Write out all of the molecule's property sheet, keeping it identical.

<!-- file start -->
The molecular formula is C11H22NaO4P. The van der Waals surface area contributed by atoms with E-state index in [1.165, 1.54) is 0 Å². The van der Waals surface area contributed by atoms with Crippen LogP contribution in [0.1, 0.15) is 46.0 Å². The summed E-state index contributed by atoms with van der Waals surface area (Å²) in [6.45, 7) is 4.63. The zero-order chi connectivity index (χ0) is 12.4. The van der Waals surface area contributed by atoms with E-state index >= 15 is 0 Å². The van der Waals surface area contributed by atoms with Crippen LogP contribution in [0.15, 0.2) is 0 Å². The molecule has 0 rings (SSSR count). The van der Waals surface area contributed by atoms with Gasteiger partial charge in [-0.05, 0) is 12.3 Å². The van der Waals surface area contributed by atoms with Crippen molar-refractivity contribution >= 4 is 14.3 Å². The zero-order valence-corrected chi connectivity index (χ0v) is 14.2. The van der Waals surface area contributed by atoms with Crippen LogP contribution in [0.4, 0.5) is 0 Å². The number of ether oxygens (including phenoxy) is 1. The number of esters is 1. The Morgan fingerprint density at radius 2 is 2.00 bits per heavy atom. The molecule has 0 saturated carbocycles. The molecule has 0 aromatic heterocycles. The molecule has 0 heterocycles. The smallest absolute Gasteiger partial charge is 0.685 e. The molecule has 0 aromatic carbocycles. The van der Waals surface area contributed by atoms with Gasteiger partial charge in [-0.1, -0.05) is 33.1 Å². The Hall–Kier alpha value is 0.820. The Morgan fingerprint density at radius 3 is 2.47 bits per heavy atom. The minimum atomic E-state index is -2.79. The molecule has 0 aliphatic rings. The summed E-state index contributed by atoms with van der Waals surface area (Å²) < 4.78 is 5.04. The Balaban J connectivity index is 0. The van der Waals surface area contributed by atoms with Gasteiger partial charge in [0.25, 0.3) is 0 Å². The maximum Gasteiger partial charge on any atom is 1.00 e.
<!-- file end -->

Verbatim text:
The molecular formula is C11H22NaO4P. The van der Waals surface area contributed by atoms with E-state index in [1.165, 1.54) is 0 Å². The van der Waals surface area contributed by atoms with Crippen LogP contribution in [0.1, 0.15) is 46.0 Å². The summed E-state index contributed by atoms with van der Waals surface area (Å²) in [6.45, 7) is 4.63. The zero-order chi connectivity index (χ0) is 12.4. The van der Waals surface area contributed by atoms with E-state index >= 15 is 0 Å². The van der Waals surface area contributed by atoms with Crippen LogP contribution in [0.15, 0.2) is 0 Å². The molecule has 0 rings (SSSR count). The van der Waals surface area contributed by atoms with Gasteiger partial charge in [-0.05, 0) is 12.3 Å². The van der Waals surface area contributed by atoms with Crippen molar-refractivity contribution >= 4 is 14.3 Å². The zero-order valence-corrected chi connectivity index (χ0v) is 14.2. The van der Waals surface area contributed by atoms with Crippen LogP contribution in [0.4, 0.5) is 0 Å². The number of ether oxygens (including phenoxy) is 1. The number of esters is 1. The Morgan fingerprint density at radius 2 is 2.00 bits per heavy atom. The molecule has 0 saturated carbocycles. The molecule has 0 aromatic heterocycles. The molecule has 0 heterocycles. The smallest absolute Gasteiger partial charge is 0.685 e. The molecule has 0 aromatic carbocycles. The van der Waals surface area contributed by atoms with Gasteiger partial charge in [-0.1, -0.05) is 33.1 Å². The Hall–Kier alpha value is 0.820. The Morgan fingerprint density at radius 3 is 2.47 bits per heavy atom. The minimum atomic E-state index is -2.79. The molecule has 0 aliphatic rings. The summed E-state index contributed by atoms with van der Waals surface area (Å²) < 4.78 is 5.04. The Balaban J connectivity index is 0. The van der Waals surface area contributed by atoms with Gasteiger partial charge in [0.25, 0.3) is 0 Å². The maximum Gasteiger partial charge on any atom is 1.00 e.